Philosophy for Teaching English

The aim for English in the 2014 National Curriculum is to promote high standards of language and literacy by equipping pupils with a strong command of the spoken and written language, and to develop their love of literature through reading for pleasure.

The National Curriculum aims for English are to ensure that all pupils:

  • read easily, fluently and with good understanding
  • develop the habit of reading widely, and often, for pleasure and information
  • acquire a wide vocabulary, an understanding of grammar and knowledge of linguistic conventions for reading, writing and spoken language
  • appreciate our rich and varied literary heritage
  • write clearly, accurately and coherently, adapting their language and style for a range of contexts, purposes and audience
  • use discussion to learn; they should be able to elaborate and explain clearly their understanding and ideas
  • are competent in the arts of speaking and listening, making formal presentation,  demonstrating to others and participating in debate

At WJS, our English curriculum is driven by a range of quality texts which seek to challenge and lead the development of the personal and cultural capital of the children attending our school. Texts provide a stimulus and opportunity to be immersed in rich vocabulary – one that will support development and nurture a genuine love of reading. We believe all children are authors and that the links between reading and writing are heavily intertwined. Children are encouraged to question author’s choices and explore the context in which a text is written. We enrich English with visits from authors, trips and experiences that provide a real purpose for reading and writing.


English is taught through a sequential journey that encourages children to read like a writer and write like a reader. The children use high quality texts each term, and writing is genre specific dependent on the writing outcome.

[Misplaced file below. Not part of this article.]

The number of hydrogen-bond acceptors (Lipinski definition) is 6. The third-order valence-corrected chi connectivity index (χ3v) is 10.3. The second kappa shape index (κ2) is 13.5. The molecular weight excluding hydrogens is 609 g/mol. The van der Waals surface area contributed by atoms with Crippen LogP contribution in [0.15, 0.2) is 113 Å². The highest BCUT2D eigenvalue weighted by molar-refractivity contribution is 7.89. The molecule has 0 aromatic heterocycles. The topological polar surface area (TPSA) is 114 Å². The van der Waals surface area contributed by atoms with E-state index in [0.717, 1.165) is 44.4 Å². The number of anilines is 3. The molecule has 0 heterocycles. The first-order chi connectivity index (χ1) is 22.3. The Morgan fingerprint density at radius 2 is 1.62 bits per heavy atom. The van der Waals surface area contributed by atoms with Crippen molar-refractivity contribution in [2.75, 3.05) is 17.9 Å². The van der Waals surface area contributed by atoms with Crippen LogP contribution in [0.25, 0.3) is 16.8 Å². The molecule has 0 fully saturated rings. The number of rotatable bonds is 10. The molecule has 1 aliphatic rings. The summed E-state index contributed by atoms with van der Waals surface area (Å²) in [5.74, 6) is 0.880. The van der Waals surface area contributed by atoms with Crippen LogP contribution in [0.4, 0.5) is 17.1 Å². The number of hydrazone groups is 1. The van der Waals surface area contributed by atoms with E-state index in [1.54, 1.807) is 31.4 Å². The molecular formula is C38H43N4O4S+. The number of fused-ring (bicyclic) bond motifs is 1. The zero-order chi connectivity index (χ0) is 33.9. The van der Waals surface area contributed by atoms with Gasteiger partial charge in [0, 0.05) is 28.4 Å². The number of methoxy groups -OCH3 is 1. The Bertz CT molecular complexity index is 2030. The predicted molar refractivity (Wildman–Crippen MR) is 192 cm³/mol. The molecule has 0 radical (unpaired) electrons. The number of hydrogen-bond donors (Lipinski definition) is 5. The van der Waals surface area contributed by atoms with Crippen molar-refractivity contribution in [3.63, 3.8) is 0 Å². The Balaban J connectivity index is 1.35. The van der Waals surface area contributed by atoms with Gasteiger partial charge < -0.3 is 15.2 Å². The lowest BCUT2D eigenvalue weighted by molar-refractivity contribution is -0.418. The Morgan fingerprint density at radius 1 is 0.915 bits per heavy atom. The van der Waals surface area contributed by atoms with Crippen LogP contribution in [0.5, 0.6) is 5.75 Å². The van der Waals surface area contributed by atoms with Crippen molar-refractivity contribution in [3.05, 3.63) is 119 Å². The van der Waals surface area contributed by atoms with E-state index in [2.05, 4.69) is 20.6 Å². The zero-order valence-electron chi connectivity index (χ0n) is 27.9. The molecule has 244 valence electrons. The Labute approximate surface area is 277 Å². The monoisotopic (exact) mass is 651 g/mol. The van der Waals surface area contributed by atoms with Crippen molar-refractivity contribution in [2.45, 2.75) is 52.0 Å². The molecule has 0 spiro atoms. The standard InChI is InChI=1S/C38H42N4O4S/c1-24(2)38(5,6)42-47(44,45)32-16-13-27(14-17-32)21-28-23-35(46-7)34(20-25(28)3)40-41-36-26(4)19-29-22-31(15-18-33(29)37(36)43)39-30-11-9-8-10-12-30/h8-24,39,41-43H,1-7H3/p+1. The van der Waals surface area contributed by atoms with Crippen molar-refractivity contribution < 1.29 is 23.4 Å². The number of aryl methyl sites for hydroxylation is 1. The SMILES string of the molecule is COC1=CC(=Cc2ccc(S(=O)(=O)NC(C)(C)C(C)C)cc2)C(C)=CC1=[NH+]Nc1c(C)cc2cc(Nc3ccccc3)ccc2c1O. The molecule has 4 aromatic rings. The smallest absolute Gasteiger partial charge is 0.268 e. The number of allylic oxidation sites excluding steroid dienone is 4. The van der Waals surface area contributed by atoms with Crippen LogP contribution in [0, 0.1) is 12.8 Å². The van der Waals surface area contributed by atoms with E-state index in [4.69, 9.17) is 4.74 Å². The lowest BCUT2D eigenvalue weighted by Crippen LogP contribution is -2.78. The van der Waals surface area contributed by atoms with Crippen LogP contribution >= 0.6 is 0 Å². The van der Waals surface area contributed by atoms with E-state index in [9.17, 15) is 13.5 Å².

Work is planned over a 3 week sequence and ensures there is a balance of skills and application. Well planned learning objectives are mapped out over a complete sequence. We plan a sequence backwards, beginning with the end of unit outcome and focusing on the skills that need to be developed in order for children to meet the required expectation.

The skills of retrieval, analysis, exploration and deduction are taught explicitly. This may be through whole class analysis lessons. Children will be taught how to deconstruct a text and explore how author’s effects and techniques contribute to the effectiveness of writing. This expectation is in all year groups and aims to develop a deeper understanding of language choice and composition. Children will be able to articulate author preference and also question authorial choices in every year group.

We promote a love of reading and children are exposed to a variety of authors from the past through to the present, promoting a range of genres with non-fiction and fiction texts. Our learning environment support opportunities and spaces to develop the enjoyment of reading and include classrooms and shared spaces (school indoor and outdoor library).


  • Children will produce at least one non-fiction and one fiction unit of extended writing each term
  • Children should be exposed to a rich diet of genre-specific texts within each unit and have the opportunity to explore author’s choices, make comparisons and deepen understanding
  • There will be opportunities for shared writing and modelled writing 
  • Children will take pride in their presentation using a cursive script for handwriting, valuing the editing and revising process as part of the writing journey.
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